A business contract is an agreement between two or more persons, who can be real or artificial, with an objective to carry out a particular act, such as provision of a good or service, and is safeguarded by law. In the early days, most business contracts were unwritten, and many deals were agreed with a simple handshake. The problem with these informal contracts was that if a problem arose during its term, it was difficult for the aggrieved party to obtain justice in court as the conditions were unclear. Even though many business contracts today are written, there still exist verbal ones. However, over time, businesspeople have agreed on specifics that every contract should have, be it verbal or written. Indeed, today’s business contracts are very detailed in order to make the terms clear to the parties involved.
Elements of a Business Contract
Every enforceable business contract comprises nine features:
- Offer. This is the subject over which the transacting parties agree upon. It can be either a product provided or produced by one side and paid for by the other party or a product or services offered and traded in for the other side’s product or service.
- Pledge to Perform. Also known as an acceptance, this is an agreement by the parties involved to adhere to the contract’s legal and value aspects. Notably, a contract makes the offer clear to the other party and acceptance of its terms protects both parties.
- Time obligations. All business contracts should have a time limit to which the goods or services agreed upon by the contracting parties are delivered. This section encompasses times, dates, and the products supposed to be delivered.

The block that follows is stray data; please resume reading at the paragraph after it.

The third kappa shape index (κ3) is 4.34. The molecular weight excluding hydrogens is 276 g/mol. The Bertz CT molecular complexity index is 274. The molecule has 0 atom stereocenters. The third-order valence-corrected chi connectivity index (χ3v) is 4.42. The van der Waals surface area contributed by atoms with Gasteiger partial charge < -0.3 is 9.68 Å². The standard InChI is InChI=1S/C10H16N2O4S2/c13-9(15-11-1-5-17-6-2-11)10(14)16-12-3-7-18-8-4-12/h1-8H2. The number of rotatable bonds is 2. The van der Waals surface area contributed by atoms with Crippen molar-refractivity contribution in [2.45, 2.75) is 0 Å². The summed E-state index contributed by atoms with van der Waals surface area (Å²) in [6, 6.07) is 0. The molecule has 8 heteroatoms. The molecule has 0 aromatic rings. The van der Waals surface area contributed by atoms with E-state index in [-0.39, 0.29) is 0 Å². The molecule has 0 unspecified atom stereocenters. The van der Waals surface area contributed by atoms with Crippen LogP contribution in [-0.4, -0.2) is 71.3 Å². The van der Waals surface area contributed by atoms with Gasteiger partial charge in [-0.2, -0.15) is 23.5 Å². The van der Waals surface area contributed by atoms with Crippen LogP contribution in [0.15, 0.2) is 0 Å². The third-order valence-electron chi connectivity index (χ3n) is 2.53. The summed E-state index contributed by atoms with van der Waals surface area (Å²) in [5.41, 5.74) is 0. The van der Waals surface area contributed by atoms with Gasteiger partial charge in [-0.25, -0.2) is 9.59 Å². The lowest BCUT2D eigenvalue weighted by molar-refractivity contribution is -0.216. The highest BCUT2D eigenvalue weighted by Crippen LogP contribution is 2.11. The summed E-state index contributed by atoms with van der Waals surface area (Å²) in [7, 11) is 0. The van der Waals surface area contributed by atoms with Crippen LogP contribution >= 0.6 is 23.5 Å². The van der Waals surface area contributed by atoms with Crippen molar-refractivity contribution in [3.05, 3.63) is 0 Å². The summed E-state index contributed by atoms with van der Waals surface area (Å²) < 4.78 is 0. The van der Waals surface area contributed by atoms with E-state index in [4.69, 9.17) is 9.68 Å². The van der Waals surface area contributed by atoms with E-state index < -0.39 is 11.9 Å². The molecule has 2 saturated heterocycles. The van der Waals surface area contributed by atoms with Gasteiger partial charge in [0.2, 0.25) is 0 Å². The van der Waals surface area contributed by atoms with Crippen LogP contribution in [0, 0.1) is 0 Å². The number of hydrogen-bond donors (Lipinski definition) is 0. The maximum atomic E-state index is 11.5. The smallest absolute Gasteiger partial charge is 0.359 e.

- Terms and conditions of execution. This aspect of a contract focuses on how the rendering of the product or service will take place. It encompasses details, such as specific requests and availability of goods or services. Importantly, the contracting parties have to negotiate and agree to the terms and conditions of performance.
- Performance. It covers the rendering of the agreed goods or services.
- Intent. There must be a clear will from both parties to fulfill their parts in the contract.
- Capacity to contract. The parties entering into the contract must have legal capability to do it, meaning they must be of sound mind and over the age of 18.
- Consideration. This is a valuable item exchanged between the contracting parties. In most cases, the consideration is money. It is important to note that an absence of consideration negates the validity of the contract.
- Legality. All business contracts must follow the law.
Types of Business Contracts
There exist three main kinds of business contracts:
- Express Contract. In this kind of contract, both parties explicitly agree to the contract’s terms either in writing or orally.
- Implied-in-fact contract. This type of business contracts brings the parties together through mutual intent and agreement but does not have express agreement terms.
- Implied-in-law contract. This business contract is mainly enforced by a court as a result of one party’s unjust enrichment at the expense of the other through contravention of the terms of an earlier agreement.
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